% IssueDate = "09/13/02" IssueCategory = "World" %>
Human Rights Watch
"Dr. Wan has been active in bringing to light a public health scandal that Beijing would like to sweep under the rug," said Ralf Jürgens, executive director of the Canadian HIV/AIDS Legal Network.
"He has taken extraordinary risks to break down the conspiracy of silence around AIDS in China and protect the rights of those infected."
Dr. Wan's wife, Su Zhaosheng, is expected to receive the award on his behalf in Montreal.
On August 24, 2002, Wan was reported missing by friends and relatives. Police have since indicated to his colleagues that he has been detained for "revealing state secrets," but his exact whereabouts remain unknown.
Earlier in August, Wan had anonymously received a "neibu" (secret) AIDS research report on the blood collection scandal in Henan province prepared by government health officials that he then forwarded to an electronic mailing list.
"The report my husband distributed contained little information that had not already been published," said Su Zhaosheng, who currently resides in Los Angeles.
"His efforts to ensure people in China have access to up-to-date information about HIV/AIDS shows that he is a thoughtful scholar who cares about his country, about human rights, and about HIV prevention in China. We hope to secure his unconditional release, but we are still trying to confirm where he is being held so that his relatives in Beijing can visit him."
Dr. Wan, 38, is coordinator of the AIZHI (AIDS) Action Project, a nongovernmental organization he founded in 1994 that provides some of the only basic information on HIV/AIDS available to people in China through a widely used web site (www.aizhi.org).
As a government official he founded China's first AIDS hotline in 1992. A year later, he was fired from that post for his openness about sexual minorities and their risk of contracting HIV. With support from a variety of private and international sources, he has continued this work and has become the most visible AIDS activist in the country.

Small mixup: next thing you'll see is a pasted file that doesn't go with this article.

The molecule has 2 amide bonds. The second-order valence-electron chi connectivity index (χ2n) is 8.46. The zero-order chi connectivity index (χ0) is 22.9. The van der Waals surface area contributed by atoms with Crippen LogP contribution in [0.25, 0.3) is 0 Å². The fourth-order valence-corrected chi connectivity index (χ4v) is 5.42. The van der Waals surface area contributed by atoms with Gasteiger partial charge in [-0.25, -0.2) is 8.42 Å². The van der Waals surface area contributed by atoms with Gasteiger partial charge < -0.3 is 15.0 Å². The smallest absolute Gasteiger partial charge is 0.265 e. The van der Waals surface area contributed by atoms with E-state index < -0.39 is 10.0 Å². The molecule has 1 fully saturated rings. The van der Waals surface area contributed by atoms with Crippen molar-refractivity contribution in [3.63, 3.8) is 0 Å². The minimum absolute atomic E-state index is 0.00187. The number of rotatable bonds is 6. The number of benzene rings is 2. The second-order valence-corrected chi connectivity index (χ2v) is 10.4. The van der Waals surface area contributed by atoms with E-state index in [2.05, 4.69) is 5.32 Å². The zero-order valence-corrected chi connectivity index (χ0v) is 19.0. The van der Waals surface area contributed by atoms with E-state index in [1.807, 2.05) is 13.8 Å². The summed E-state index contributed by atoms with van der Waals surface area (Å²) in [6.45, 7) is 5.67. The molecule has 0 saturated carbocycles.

"Dr. Wan has led efforts to uncover the blood collection scandal in Henan and combat widespread social prejudice against rural villagers infected with HIV," said Joanne Csete, director of HIV/AIDS Program of Human Rights Watch.
"In the face of continued state surveillance, he and his colleagues have visited Henan many times to document the extent of the epidemic, develop recommendations for social action and government assistance, and organize educational programs."
Dr. Wan's group has also arranged to bring HIV-infected villagers to urban centres to give talks at public forums, and has hosted photo exhibits and press conferences in Beijing and other cities to reduce discrimination and show the human face of people living with HIV/AIDS. In addition, the group has coordinated efforts to assist hundreds of orphans whose parents have died of AIDS.
"The allegation that Dr. Wan has revealed state secrets by publicizing government health research is ridiculous and counterproductive," said Csete. "Any country concerned about the health of its people would make such basic health information public in a second. China has imprisoned a man who is one of its best allies in the fight against a lethal and growing epidemic."
"The Canadian government has long asserted that its policy of expanding trade with China will lead to constructive engagement on human rights issues," said Jürgens.
"This is clearly a situation where such engagement is needed, and we are urging the government to contact Chinese authorities to actively pursue the matter of Dr. Wan's detention and the appalling human rights abuses he has brought to light."
The Awards for Action on HIV/AIDS and Human Rights are sponsored by the Canadian HIV/AIDS Legal Network, Human Rights Watch, the International Harm Reduction Development Program, the Hilda Mullen Foundation and Mark Gallop.